5 Things I'm Fine With My Daughter Getting Suspended Over

Apparently we've now reached a point where schools believe children should be tiny adults instead of, you know, children.
5 Things I'm Fine With My Daughter Getting Suspended Over

My junior high experience was like living through a neocon reboot of Lord Of The Flies. Teenaged boys rampaged through the hallways, waving their tiny naked dicks and setting fires while we girls sat through lectures, preparing for an anxiety-ridden, people-pleasing life of genetic inferiority. So you can't imagine the relief I felt when I found out the school my daughter was going to was one of those modern ones where sacrificing both pigs and fellow students was frowned upon.

Until I realized that because of the strictness of those rules, my daughter was going to be the one getting in trouble ... and that I was surprisingly okay with that. So as weird as it may seem, I've come up with a list of things I'm totally fine with her getting suspended for ...

Showing A Little Extra Skin ... On Her Shoulders

Ah, the early teenage years, when you can suddenly wake up in the morning six inches taller, with your flailing limbs stretched out like Groot's. Then you get to go into a school system so obsessed with hiding every possibly offensive part of your growing body that you can be sent home, because the exact same clothes you wore literally a few weeks ago now show an inch more shoulder.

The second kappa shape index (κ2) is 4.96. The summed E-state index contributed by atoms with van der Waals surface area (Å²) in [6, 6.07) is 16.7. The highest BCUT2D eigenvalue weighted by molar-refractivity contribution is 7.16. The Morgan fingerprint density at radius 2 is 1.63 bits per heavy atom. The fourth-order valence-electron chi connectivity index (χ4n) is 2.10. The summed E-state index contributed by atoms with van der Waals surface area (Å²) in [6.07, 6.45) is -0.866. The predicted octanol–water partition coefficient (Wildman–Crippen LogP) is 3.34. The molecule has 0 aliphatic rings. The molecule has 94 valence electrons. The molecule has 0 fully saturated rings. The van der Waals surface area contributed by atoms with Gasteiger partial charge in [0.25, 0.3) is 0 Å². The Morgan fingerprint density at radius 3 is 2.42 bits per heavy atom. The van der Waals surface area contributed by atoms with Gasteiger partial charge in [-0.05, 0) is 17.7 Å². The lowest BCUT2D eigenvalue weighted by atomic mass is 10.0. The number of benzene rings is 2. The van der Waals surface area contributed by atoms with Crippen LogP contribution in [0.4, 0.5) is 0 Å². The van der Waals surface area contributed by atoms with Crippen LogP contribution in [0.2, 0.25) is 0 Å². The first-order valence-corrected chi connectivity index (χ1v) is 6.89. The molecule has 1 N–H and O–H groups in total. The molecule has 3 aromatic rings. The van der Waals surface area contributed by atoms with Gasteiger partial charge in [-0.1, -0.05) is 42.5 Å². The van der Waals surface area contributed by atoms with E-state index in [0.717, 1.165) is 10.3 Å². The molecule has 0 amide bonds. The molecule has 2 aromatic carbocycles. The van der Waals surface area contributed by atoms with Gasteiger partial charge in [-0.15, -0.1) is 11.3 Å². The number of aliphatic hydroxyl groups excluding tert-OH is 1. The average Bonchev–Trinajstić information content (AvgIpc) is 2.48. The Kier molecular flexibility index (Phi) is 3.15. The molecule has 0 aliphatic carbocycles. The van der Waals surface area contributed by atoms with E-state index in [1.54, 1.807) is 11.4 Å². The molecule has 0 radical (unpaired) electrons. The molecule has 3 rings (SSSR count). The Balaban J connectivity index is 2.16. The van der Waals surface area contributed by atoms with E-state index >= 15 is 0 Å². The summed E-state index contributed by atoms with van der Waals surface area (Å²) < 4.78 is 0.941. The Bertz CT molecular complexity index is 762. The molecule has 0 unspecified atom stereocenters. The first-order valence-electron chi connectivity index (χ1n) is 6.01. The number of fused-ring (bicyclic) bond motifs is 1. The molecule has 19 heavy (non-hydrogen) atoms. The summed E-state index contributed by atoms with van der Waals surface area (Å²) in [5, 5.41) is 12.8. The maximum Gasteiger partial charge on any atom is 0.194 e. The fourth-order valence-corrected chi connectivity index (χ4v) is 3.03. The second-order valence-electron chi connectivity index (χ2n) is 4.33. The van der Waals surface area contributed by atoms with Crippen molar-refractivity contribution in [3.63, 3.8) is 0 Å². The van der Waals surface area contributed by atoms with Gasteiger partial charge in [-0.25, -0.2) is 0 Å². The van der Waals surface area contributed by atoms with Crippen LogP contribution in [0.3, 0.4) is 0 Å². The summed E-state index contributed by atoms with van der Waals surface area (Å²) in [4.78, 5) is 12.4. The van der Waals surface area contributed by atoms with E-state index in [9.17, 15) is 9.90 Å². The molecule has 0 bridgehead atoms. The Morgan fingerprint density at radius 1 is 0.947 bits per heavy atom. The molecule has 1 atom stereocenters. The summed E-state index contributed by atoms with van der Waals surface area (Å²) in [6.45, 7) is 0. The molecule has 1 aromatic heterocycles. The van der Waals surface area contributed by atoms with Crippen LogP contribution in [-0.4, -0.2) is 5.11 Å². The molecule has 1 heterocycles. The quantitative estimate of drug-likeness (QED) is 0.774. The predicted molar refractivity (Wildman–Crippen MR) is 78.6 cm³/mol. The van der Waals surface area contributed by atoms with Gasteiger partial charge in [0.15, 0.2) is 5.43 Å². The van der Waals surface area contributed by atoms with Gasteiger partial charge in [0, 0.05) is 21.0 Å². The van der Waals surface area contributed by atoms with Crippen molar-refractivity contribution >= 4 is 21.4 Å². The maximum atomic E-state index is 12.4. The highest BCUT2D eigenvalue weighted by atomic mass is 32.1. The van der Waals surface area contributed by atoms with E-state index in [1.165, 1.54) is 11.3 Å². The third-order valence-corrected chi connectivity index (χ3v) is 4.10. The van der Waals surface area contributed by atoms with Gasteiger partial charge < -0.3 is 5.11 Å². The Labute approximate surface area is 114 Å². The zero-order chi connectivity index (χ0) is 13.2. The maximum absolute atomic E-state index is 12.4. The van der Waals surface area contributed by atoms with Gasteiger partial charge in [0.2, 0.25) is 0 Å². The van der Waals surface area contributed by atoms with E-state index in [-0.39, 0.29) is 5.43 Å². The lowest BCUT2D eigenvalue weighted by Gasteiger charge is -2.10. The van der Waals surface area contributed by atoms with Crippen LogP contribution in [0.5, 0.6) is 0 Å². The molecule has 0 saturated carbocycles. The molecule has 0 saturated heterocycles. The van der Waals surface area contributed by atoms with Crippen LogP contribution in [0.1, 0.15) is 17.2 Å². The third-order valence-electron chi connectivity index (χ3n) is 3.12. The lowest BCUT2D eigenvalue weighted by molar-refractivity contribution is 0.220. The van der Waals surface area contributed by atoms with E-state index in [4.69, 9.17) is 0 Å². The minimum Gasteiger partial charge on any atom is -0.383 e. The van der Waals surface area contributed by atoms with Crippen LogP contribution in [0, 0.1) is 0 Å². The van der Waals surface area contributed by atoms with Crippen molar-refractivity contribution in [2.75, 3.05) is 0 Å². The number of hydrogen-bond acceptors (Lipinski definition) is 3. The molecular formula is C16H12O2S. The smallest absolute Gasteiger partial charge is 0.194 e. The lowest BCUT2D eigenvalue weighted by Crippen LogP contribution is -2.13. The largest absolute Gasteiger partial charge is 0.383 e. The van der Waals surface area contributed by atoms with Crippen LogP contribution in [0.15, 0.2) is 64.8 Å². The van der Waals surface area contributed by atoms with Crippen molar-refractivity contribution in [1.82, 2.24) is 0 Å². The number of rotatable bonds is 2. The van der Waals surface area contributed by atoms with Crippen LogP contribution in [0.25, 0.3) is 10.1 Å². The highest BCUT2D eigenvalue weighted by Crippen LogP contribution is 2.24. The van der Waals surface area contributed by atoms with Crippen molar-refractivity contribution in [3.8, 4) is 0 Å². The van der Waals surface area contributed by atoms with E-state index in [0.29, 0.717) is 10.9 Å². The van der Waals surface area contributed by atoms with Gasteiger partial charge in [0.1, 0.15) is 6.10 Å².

The whole obsession with making people cover their shoulders (and for non-parents, yes, this is a thing) for fear of distracting God, their peers and legislators, is so trendy that by the time this article comes out, society will have already moved on to hiding a woman's elbows and making us churn our own butter. But until then, every parent knows the dread of hearing the phone ring and worrying it could be The Call: "I'm sorry, Mrs Clearly Neglectful Parent, but we're sending your daughter home from school for showing too much shoulder."

"What?" you say, grasping at your pearls. "But we measured her shoulders with the handy shoulder graph ruler you sent home last week, and burned all tops which didn't fall within the three-and-five-quarters-inch guidelines."

"Judging by our records, her shoulders appear to have grown by three 100ths of an inch since yesterday, which puts her clearly over the line."

Look, I'm not saying she should be allowed to show up to school wearing a G-string bikini or body paint, but holy shit. Don't make "shoulder math" a part of our weekly routine. Unless her exposed shoulders are causing people to burst into flames, can we agree to call that one a non-issue, please?

Playing ... You Know, The Way Kids Do

Here is a very real list of things my daughter's class has been banned from doing at recess:


-Kicking a ball

-Throwing a ball

-Climbing on the climbing frame

-Doing chin-ups on the chin-up bar

-Skipping rope

-Touching the trees

-Any game that involves touching each other

Besides that, anything goes. She says they get a lot out of their rousing games of "maintaining a strict six-inch distance from each other while walking very slowly in a circle."